I picked up this book completely on a whim. It was on sale, the preview pulled me in, and my friends were talking about it, so – why not? Why not try and see? And for once, I don’t regret experimenting. While maybe not technically perfect, it’s one of those books I couldn’t stop reading and reading whenever I picked it up.
The NetherTale offered a scenario where a player would rescue people from Hell—yet not hurt anyone at all. Might one live that way? Until recently, Shizuka would have dismissed the suggestion as naïve, a fantasy of the weak and sheltered, those who had never fought or known loss. But nothing in Katrina’s background suggested she was weak or sheltered. As for loss? Her music did not lie. She was fighting with an abandon that only came from loss.
ARC received from the publisher (Stelliform Press) in exchange for an honest review.
I’ll admit: it was the cover that got my attention. The cover, and the promise of a story centering strange sea creatures with an ecological bent. And really, it largely delivered on that – the worldbuilding was incredibly imaginative. I love non-human POVs that feel non-human, taking biology into account. The expected environmental aspect was not “humanity is a plague and must die” and I loved that too. If you liked The Deep, you might like this as well.
Unfortunately, the ending was soured by a rape scene with incredibly brutal consequences, that both felt rather pointless and the content warning at the beginning didn’t come close to preparing me for. It also left me in quite a predicament regarding how to review. After all, most of the book was fantastic, with that one scene like a worm in the last bite of an apple. And, after all, I do not do spoilers as a rule and it’s an ARC besides. But how else to talk about it? What do I do?
So: this summarizes my thoughts for those who need a TL;DR, more details with the minimum necessary spoilers for those who need a more detailed content warning somewhere below the cut.
September was a far above average reading month. I don’t know how or why, but I entered full reading machine mode and finished 9, with one DNF. I also have a massive preorder of 11 books coming between October and December, which I’m very much looking forward to.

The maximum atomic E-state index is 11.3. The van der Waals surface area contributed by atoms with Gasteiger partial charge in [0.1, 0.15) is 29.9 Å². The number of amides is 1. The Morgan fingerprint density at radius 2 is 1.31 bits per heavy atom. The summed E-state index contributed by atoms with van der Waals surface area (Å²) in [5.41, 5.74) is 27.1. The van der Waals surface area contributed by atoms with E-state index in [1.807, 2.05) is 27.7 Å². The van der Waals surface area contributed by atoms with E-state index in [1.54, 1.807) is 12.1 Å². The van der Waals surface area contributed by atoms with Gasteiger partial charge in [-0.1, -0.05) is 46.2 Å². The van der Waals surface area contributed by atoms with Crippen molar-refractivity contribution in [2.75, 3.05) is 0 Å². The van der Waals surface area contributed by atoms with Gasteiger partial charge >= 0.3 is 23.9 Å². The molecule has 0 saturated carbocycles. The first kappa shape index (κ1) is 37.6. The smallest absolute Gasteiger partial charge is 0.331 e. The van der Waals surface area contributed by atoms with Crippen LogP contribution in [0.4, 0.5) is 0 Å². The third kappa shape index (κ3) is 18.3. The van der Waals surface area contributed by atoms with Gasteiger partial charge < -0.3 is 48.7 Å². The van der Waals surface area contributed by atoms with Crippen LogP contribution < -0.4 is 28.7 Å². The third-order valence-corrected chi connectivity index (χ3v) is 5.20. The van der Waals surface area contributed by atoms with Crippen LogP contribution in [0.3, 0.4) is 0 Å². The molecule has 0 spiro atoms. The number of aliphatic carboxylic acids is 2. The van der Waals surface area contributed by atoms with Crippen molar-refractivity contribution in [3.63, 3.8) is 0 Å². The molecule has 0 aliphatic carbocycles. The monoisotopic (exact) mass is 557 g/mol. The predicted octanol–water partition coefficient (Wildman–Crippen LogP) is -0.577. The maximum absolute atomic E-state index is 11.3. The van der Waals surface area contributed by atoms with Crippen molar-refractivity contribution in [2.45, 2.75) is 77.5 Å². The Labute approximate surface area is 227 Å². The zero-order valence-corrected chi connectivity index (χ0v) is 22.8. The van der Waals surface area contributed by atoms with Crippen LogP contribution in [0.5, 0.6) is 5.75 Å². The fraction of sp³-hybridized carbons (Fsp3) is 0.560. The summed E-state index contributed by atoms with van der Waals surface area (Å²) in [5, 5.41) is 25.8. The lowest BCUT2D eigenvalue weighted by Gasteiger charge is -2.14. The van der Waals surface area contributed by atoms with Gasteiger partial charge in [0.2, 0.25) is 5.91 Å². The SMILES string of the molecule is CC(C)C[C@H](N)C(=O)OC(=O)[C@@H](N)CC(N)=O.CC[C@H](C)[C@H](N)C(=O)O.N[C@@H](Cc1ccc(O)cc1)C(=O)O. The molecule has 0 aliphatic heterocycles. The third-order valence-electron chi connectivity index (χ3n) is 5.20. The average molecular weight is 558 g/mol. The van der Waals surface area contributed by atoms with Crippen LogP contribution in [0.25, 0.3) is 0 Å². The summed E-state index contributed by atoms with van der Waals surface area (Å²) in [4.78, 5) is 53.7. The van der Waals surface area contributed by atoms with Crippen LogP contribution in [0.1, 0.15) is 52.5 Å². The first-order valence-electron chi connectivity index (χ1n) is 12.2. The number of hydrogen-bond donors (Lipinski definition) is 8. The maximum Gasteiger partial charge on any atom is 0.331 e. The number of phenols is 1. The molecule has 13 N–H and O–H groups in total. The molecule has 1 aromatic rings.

Archivist Wasp by Nicole Kornher-Stace: Didn’t vibe with that one at all. I think I initially TBR’d it because YA book with no romance, but the atmosphere, the world, the plot…meh.
Hench by Natalie Zina Walschots: So much fun. Supervillains, spreadsheets, and monsterfucking undertones.
A Curse of Roses by Diana Pinguicha: Started off very interesting, but poor pacing and questionable plot choices ruined it, especially in the second half.
Les Orangers de Versailles by Annie Pietri: FIRST BOOK IN FRENCH. Adorable, really liked it. Attempt at a review in French here.
Madame de Pompadour by Nancy Mitford: As expected from Mitford, very gossipy and entertaining. But man I got tired of nobility’s shit.
A Deadly Education by Naomi Novik (DNF): Yeah no, not for me. Didn’t appreciate the infodumpy stream of consciousness style and the dynamic between the two MCs was exhausting.
Jean d’Alembert by Ronald Grimsley: Precisely the type of biography I hate the most – that is, non-chronological, with not much about the man’s actual life (shamelessly skipped all the bits on maths and physics and so on), but it still gave me some precious bits of info and at least a general sense of who d’Alembert was and what was he about.
The Diviners by Libba Bray: Very good, excellent 1920s atmosphere, creepy undertones…but a little overlong.
Vermilion by Molly Tanzer: Got it a while ago and planned to use it for Bingo, but not sure I’ll finish this one. Not really feeling it.
Summer Sons by Lee Mandelo: Alright so far, but I actually need to sit down with it without distractions.
Voltaire and the Century of Light by A. Owen Aldridge: Yep, still picking at it. Still good.
No one wants to be a real hero; it’s too hard. My husband didn’t give a damn whether the work I was doing was noble as long as it appeared to be. When I killed someone then—something I did a lot more than I do now—it was for the greater good. It was such bullshit.
I’ve never much liked or cared about superheroes – what’s some asshole in a cape? Despite my friends’ gushing, I didn’t put Hench on my radar until there was a sale, and….wait. Mundane job? Spreadsheets? Fuck me, I’m in. I’ve always had enough of a hard-on for bureaucracy and other usually boring shit in books to override subgenre preferences and sure enough, it was exactly my thing. The characters’ low opinion of superheroes was the final cherry on top.
Once again, it’s time for a batch of mini reviews. I might not be in a reading slump anymore, not quite, but I am in a bit of a reviewing slump and I finally have enough of these hoarded up for a post.